Or just actually link up the head and tail into a <a href="http://en.wikipedia.org/wiki/Ouroboros">Ouroboros</a>. For example here's three ouroborii in a configuration known as the <a href="http://www.liv.ac.uk/~spmr02/rings/index.html">borromean</a> <a href="http://vismath5.tripod.com/bor/bor1.htm">rings</a> <a href="http://katlas.math.toronto.edu/wiki/L6a4">which</a> has the <a href="http://www.brainbashers.com/showillusion.asp?126">neat property that</a> no two snakes are actually linked with each other. Also because I like naming things this design shall henceforth be known as the <a href="http://www.google.com/search?sourceid=chrome&ie=UTF-8&q=Ouroborromean+Rings">Ouroborromean Rings</a>.
But you are me, after all, so you're finding a lot to think about even with just drawing one line that isn't a snake, such as what <a href="http://katlas.math.toronto.edu/wiki/Main_Page">kind of knots</a> are you drawing? And, can you <a href="http://knotplot.com/zoo/">classify them</a>? For example, these knots all have <a href="http://newweb.cecm.sfu.ca/cgi-bin/KnotPlot/KnotServer/kserver?knot_type=4">five</a> <a href="http://newweb.cecm.sfu.ca/cgi-bin/KnotPlot/KnotServer/kserver?knot_type=5">crossings</a> but two are essentially the same <a href="http://www.cut-the-knot.org/ctk/August2001.shtml">knot</a> and one is different. <a href="http://www.oglethorpe.edu/faculty/~j_nardo/knots/intro.htm">Knot theory</a> <a href="http://infohost.nmt.edu/~jstarret/sierpinski.html">questions</a> are actually really <a href="http://web.williams.edu/go/math/cadams/knotproblems.html">difficult</a> and interesting but <a href="http://www.math.cornell.edu/~mec/2008-2009/HoHonLeung/intro_knots.htm">you're going to have to look that one up yourself</a>.
Oh, and you should actually learn how to <a href="http://www.flickr.com/photos/24774692@N00/4686898230/in/pool-35241465@N00">draw a rope</a>, because it's an <a href="http://www.youtube.com/view_play_list?p=2B059F10DDE1E5E9">integral</a> <a href="http://www.sosmath.com/calculus/integration/byparts/byparts.html">part</a> of <a href="http://www.sciencenews.org/view/generic/id/38237/title/Unknotting_knot_theory">knot theory</a>. So <a href="http://archives.math.utk.edu/visual.calculus/4/index.html">integral</a>, in fact, that if you draw a bunch of <a href="http://www.math.usma.edu/people/rickey/hm/CalcNotes/Integral-Sign.pdf">integral signs</a> in a row, a sight which is often quite daunting to a mathematician, you can just shade it in, and ta-da. But, being able to draw snakes is also super useful, especially as this doodle game is excellent for <a href="http://www.the-leaky-cauldron.org/features/crafts/othercrafts/darkmarktattoo">producing dark mark tattoo designs</a>.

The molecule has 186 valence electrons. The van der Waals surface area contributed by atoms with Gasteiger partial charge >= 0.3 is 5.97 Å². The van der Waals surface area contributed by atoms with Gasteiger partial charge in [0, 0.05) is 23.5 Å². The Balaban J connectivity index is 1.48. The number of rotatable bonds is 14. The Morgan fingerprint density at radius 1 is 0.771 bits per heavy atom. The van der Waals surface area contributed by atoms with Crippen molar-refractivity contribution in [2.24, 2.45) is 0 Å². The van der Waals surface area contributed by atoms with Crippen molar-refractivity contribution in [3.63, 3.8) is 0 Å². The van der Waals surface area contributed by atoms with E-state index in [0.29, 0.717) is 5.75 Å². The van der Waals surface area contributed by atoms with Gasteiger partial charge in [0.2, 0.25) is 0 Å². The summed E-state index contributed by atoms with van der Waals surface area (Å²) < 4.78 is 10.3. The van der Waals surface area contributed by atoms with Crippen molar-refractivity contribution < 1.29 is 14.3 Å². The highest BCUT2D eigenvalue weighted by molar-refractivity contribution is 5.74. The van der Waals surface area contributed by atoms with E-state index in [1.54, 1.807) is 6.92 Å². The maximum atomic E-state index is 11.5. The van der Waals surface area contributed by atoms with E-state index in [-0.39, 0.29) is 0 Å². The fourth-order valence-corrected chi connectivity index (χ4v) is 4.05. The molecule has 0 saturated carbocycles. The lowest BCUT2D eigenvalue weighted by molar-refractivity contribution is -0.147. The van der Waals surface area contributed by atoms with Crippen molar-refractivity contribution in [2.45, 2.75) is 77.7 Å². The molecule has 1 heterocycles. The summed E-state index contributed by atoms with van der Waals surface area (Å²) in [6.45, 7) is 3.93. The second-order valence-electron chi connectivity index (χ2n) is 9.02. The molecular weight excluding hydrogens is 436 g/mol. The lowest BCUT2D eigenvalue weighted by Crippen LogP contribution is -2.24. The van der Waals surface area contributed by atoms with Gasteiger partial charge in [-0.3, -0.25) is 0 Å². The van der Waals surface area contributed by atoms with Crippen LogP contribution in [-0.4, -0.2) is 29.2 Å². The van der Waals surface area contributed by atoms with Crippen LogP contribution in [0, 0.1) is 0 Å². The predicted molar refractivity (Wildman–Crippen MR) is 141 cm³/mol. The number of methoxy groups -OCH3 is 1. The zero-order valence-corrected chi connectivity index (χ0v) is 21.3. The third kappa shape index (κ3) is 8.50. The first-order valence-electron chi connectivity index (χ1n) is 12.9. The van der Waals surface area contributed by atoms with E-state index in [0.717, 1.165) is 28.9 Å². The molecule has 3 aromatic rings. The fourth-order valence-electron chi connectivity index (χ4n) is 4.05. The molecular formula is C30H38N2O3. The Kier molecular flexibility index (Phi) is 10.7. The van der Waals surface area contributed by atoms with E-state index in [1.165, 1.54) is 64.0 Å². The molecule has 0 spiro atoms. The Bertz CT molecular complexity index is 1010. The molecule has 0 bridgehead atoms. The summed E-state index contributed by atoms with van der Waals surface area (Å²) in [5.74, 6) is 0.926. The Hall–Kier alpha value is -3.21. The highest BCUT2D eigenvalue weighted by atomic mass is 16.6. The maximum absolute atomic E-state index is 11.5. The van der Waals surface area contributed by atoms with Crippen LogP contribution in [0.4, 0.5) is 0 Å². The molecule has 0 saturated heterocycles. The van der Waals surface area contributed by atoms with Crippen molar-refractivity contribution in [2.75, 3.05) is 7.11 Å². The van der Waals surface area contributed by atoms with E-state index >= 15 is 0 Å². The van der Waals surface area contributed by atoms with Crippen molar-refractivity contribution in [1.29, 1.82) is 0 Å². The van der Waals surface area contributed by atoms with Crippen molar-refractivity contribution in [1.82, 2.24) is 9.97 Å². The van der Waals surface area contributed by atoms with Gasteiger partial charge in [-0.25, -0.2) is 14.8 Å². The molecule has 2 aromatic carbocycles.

Also this doodle game can be combined with <a href="http://vihart.com/doodling/stars.mp4">the stars doodle game</a>. For example, if this <a href="http://www.jimloy.com/geometry/pentagon.htm">pentagram</a> gets knighted, it will henceforth be known as <a href="http://www.btinternet.com/~connectionsinspace/Form_and_Structure/Sierpinski_Gaskets/sierpinski_gaskets.html">SerPentagram</a>. Also notice that this snake is a <a href="http://www.math.uiowa.edu/~roseman/moebTestN.html">five twist mobius strip</a> so you can also call it a <a href="http://www.google.com/search?num=100&hl=en&safe=off&q=mobiaboros">mobiaboros</a> but we'll get back to <a href="http://plus.maths.org/issue26/features/mathart/index-gifd.html">one-sidedness</a> later.
Or, if you want to draw something super complicated like the eighth <a href="http://mathworld.wolfram.com/StarPolygon.html">square star</a>, combining snakes and stars is a great technique for that, too. Here's a boa that <a href="http://www.homophone.com/">ate</a> <a href="http://en.wikipedia.org/wiki/8_(number)">eight</a> <a href="http://mathforum.org/dr.math/faq/faq.polygon.names.html">eighth-gons</a>.
The <a href="http://nuwen.net/poly.html">creativity</a> that your mind is forced into during these boring classes is both a <a href="http://www.thinkgeek.com/brain/whereisit.cgi?t=math&icpg=WhatyoulikeSearch">gift</a> and a burden.